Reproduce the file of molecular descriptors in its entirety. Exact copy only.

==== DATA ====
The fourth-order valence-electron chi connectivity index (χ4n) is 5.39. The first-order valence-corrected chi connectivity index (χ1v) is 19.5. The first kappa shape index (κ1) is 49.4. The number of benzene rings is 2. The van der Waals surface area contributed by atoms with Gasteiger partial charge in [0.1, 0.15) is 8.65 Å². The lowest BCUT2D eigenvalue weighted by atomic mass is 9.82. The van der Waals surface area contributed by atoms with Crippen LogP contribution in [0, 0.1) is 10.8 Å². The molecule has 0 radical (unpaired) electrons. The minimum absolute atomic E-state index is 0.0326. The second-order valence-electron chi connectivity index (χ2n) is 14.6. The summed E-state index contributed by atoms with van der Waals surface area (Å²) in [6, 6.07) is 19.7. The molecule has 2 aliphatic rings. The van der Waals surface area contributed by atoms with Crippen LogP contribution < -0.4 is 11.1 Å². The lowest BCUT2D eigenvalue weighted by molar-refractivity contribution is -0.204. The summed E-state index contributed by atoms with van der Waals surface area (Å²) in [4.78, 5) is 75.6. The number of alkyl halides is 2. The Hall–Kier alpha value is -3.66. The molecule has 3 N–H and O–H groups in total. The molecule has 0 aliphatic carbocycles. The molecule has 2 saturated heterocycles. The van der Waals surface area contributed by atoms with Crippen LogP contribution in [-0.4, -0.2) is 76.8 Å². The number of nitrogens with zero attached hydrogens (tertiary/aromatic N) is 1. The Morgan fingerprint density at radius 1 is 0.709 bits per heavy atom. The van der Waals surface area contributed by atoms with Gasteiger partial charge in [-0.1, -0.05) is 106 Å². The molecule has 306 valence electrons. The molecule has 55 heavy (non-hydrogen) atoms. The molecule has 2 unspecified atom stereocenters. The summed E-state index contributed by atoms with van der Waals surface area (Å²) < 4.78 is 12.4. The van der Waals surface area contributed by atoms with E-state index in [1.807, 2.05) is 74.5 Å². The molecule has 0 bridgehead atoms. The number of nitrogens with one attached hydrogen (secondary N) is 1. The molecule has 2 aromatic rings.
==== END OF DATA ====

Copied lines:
The fourth-order valence-electron chi connectivity index (χ4n) is 5.39. The first-order valence-corrected chi connectivity index (χ1v) is 19.5. The first kappa shape index (κ1) is 49.4. The number of benzene rings is 2. The van der Waals surface area contributed by atoms with Gasteiger partial charge in [0.1, 0.15) is 8.65 Å². The lowest BCUT2D eigenvalue weighted by atomic mass is 9.82. The van der Waals surface area contributed by atoms with Crippen LogP contribution in [0, 0.1) is 10.8 Å². The molecule has 0 radical (unpaired) electrons. The minimum absolute atomic E-state index is 0.0326. The second-order valence-electron chi connectivity index (χ2n) is 14.6. The summed E-state index contributed by atoms with van der Waals surface area (Å²) in [6, 6.07) is 19.7. The molecule has 2 aliphatic rings. The van der Waals surface area contributed by atoms with Crippen LogP contribution < -0.4 is 11.1 Å². The lowest BCUT2D eigenvalue weighted by molar-refractivity contribution is -0.204. The summed E-state index contributed by atoms with van der Waals surface area (Å²) in [4.78, 5) is 75.6. The number of alkyl halides is 2. The Hall–Kier alpha value is -3.66. The molecule has 3 N–H and O–H groups in total. The molecule has 0 aliphatic carbocycles. The molecule has 2 saturated heterocycles. The van der Waals surface area contributed by atoms with Crippen LogP contribution in [-0.4, -0.2) is 76.8 Å². The number of nitrogens with zero attached hydrogens (tertiary/aromatic N) is 1. The Morgan fingerprint density at radius 1 is 0.709 bits per heavy atom. The van der Waals surface area contributed by atoms with Gasteiger partial charge in [-0.1, -0.05) is 106 Å². The molecule has 306 valence electrons. The molecule has 55 heavy (non-hydrogen) atoms. The molecule has 2 unspecified atom stereocenters. The summed E-state index contributed by atoms with van der Waals surface area (Å²) < 4.78 is 12.4. The van der Waals surface area contributed by atoms with E-state index in [1.807, 2.05) is 74.5 Å². The molecule has 0 bridgehead atoms. The number of nitrogens with one attached hydrogen (secondary N) is 1. The molecule has 2 aromatic rings.